Following on from work in the Art Tunnel, I began to explore weaving between fixed structures as a means to develop form. An interesting, and initially unintentional, aspect of the buttress installation was the slight curve made by the woven surface. How would it be possible to take this further?


In hindsight it’s pretty easy to see how a curve can form. Each strand of rope is taut, and the force from intersecting strands in the weave can cause a given strand to deform in a similar way to a catenary. Strands weaving above it will exert a downward force, and vice-versa for ones going below. If the force in one general direction outweighs that in the other, the strand will deform.


This process also works the other way – the strand being shaped into a curve will also change those strands that deform it. This leads to a good deal of complexity and it can be difficult to foresee how a particular arrangement will turn out. I started with something fairly simple – two right-angled lines and a point.


As in the Art Tunnel, using different colours helped to highlight the mechanics of the weave. Trying a slightly more complex arrangement – two lines and two points – gave a more interesting form.



Swapping the points for more lines opened things up a little more.


After some fooling around, it became apparent that the possibilities for these structures are pretty much endless. Weaving from 3D points and lines leads into an interesting compositional space.


Such endless possibilities in turn lead an another, perhaps inevitable, question though – how to pare things down! A very complex arrangement may hold a certain amount of interest, but could some arrangements be more elegant that others? If so, how would one go about finding them? What makes these structures interesting is the way they pass through the space between points and lines. There’s nothing special about a bunch of lines arbitrarily arranged in 3D space, but their relationship to these structures can change that. A good place to start then would be structures that highlight this contrast between their curves and the more mundane lines they originate from. After some more experimenting, the arrangement below used six lines to give a curve that stood out well from them.


The photos below show the same structure seen from different angles.



These structures could have been further developed and shown as models, but there is a tendency when looking at models to just see them from one point of view and then move on. A larger scale installation offers more opportunity for people to engage with the structure and see how it changes the space around it from different viewpoints. Like the installation in the Art Tunnel, the structures may also offer possibilities to transform overlooked urban spaces. They can be scaled up quite a bit while still using relatively lightweight, inexpensive materials, making them well suited for temporary or removable installations. With this in mind I decided make a relatively large scale frame and hang the structure from it.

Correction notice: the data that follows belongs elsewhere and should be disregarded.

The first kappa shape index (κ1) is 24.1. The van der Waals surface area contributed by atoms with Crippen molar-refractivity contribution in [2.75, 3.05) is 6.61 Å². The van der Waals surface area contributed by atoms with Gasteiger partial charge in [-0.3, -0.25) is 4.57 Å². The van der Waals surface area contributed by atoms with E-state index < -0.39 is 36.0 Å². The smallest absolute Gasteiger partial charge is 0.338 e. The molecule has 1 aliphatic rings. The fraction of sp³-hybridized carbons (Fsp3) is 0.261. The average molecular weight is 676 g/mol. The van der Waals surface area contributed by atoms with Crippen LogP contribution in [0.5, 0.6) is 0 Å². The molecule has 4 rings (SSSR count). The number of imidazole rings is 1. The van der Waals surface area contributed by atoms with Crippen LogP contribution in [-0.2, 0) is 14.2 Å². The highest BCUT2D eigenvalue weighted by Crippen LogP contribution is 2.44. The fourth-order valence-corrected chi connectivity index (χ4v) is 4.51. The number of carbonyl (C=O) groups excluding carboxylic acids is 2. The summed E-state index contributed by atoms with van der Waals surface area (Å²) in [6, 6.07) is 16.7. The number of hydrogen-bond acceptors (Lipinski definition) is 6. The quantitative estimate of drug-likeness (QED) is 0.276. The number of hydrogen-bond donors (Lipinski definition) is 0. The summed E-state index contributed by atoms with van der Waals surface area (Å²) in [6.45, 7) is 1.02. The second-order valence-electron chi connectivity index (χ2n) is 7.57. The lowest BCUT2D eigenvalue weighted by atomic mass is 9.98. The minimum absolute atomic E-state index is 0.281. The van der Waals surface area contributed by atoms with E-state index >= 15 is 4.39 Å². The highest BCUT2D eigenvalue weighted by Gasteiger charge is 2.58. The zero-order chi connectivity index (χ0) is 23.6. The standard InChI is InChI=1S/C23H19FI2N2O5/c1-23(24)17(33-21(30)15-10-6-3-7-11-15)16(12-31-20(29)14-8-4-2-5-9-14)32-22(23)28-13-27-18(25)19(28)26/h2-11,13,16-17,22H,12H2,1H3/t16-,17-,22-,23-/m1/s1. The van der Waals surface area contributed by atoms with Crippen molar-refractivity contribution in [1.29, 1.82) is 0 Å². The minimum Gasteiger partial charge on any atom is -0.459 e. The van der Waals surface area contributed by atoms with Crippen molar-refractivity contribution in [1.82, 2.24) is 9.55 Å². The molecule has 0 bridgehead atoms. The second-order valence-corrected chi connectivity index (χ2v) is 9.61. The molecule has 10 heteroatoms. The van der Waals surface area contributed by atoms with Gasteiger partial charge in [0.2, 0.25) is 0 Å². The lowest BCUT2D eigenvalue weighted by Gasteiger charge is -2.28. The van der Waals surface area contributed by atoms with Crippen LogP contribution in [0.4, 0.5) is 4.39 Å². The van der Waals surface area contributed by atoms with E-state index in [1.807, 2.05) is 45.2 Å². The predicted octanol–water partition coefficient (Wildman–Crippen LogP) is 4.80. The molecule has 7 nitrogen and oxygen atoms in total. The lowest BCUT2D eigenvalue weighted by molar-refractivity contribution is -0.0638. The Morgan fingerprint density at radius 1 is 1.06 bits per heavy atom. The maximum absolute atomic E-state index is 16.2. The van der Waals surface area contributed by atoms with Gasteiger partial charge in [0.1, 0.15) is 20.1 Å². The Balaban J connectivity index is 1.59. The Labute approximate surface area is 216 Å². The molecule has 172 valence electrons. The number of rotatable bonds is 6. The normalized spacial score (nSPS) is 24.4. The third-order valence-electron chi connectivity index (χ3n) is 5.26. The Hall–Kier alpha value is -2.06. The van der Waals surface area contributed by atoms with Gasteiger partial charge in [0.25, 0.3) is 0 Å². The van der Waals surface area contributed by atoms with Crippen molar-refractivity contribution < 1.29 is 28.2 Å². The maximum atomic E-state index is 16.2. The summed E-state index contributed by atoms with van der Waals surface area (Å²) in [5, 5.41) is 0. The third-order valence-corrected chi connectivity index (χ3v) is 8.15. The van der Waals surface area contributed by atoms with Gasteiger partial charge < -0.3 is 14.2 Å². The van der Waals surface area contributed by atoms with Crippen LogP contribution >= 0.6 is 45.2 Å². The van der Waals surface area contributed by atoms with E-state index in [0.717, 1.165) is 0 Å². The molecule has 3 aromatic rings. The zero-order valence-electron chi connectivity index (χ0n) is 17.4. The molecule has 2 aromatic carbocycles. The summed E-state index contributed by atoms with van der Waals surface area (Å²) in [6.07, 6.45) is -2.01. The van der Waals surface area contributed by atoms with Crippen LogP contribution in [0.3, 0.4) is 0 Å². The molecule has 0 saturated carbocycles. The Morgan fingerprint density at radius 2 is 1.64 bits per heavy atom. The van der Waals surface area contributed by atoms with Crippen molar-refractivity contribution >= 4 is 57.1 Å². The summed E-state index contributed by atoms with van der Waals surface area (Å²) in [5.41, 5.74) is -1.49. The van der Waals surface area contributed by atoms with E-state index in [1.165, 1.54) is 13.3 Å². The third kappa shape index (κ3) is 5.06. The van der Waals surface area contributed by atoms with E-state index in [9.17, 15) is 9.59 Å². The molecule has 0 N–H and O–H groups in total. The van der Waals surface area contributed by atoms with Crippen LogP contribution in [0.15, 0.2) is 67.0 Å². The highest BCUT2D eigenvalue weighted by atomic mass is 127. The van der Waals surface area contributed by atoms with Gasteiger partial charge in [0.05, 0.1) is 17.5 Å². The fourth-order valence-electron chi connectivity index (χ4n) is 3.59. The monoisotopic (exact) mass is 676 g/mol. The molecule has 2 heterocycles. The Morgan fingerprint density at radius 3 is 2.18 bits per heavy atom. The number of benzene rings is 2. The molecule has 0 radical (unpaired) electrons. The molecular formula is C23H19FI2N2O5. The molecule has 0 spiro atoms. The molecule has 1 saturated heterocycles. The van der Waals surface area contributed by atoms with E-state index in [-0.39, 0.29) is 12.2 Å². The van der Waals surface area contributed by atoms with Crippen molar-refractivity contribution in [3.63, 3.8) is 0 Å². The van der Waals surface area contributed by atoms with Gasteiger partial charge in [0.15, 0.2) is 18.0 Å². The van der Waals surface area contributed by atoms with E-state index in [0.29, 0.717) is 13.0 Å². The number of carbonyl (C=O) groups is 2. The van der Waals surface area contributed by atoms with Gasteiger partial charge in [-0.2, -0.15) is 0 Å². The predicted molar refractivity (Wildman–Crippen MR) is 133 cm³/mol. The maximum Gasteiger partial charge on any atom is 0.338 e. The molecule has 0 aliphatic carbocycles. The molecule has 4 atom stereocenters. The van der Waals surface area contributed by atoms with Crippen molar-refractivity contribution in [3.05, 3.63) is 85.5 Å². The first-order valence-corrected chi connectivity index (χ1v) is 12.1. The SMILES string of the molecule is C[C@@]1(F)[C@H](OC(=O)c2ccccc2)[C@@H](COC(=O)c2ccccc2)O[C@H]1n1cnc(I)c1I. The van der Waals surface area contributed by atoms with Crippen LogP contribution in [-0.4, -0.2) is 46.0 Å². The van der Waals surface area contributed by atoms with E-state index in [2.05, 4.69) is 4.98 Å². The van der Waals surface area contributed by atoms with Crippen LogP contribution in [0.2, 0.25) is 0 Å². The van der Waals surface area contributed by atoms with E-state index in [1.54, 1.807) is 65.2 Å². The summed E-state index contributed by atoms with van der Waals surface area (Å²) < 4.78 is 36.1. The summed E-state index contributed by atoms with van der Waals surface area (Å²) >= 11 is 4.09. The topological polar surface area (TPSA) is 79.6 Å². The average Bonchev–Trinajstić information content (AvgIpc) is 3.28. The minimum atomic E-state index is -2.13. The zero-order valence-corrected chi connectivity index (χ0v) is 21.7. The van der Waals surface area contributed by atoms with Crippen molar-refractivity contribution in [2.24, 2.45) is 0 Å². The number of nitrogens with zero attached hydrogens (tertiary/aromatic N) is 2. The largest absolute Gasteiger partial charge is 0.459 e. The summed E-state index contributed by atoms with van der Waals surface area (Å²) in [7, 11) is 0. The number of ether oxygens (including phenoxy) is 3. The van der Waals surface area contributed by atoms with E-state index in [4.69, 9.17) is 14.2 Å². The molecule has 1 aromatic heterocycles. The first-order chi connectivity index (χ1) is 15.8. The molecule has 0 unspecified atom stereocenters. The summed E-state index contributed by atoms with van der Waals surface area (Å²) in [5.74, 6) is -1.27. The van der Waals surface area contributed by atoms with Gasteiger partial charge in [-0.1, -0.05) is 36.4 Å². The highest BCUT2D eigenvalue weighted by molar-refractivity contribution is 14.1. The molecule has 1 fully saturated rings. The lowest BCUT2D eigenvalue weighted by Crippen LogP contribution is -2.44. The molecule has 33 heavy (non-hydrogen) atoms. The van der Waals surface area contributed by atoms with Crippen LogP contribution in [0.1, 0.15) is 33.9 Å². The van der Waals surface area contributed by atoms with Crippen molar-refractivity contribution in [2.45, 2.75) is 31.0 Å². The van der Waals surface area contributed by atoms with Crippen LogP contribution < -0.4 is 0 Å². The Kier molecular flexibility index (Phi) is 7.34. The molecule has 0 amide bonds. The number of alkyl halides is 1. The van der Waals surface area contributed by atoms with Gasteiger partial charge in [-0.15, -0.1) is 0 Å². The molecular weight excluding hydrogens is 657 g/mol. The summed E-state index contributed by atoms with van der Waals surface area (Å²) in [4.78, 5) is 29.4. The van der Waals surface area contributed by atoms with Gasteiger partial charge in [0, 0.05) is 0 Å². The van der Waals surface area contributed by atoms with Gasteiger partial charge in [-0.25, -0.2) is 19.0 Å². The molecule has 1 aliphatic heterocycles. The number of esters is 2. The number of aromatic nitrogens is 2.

The work was being installed outdoors at my graduation show at NCAD, so it had to be robust enough to handle a mixture of crowds and alcohol! As the evening wore on the level of ‘interaction’ with it would likely increase. Heavy duty scaffolding looked like good option for the rigid part of the installation, with each beam weighing from 40kg to 60kg.


The base part of the frames were surprisingly easy to erect – pretty much single-handedly.


Things were more difficult for the upper part, although lifting and locking with ropes did the trick. As a disclaimer, if you’re tempted to try something like this yourself get professional advice first. A 40kg beam falling during installation, or afterwards, could cause a lot of damage.


The means of attaching the woven structure was similar to the Art Tunnel installation – plastic electrical conduit and fencing wire.


The weave was done like on a loom, to then be pulled into place after all strands are finished.


A lesson learned from the Art Tunnel was that relatively thin hemp rope looses tension after a few days. With this in mind it helps to leave some extra length so strands can be easily re-tensioned. An argument might be made for hiding details like this, but leaving them in sight opens up aspects of the structure that might otherwise be taken for granted.


Going large-scale allows people to engage with the structure by walking around and through it, getting a feel for how it interacts with the space it’s in. It is of course possible to do this with a model too, but it’s much less likely that viewers will bend and crouch to see it from different angles. The larger scale allows viewers to involve themselves more fluidly.



The increased scale, and perhaps the rough-and-ready materials, also offered more practical ways of engaging with the work, helping to bring it into that interesting area between art and design. There aren’t many pieces in whitewashed galleries that you can relax and have a chat and a beer on!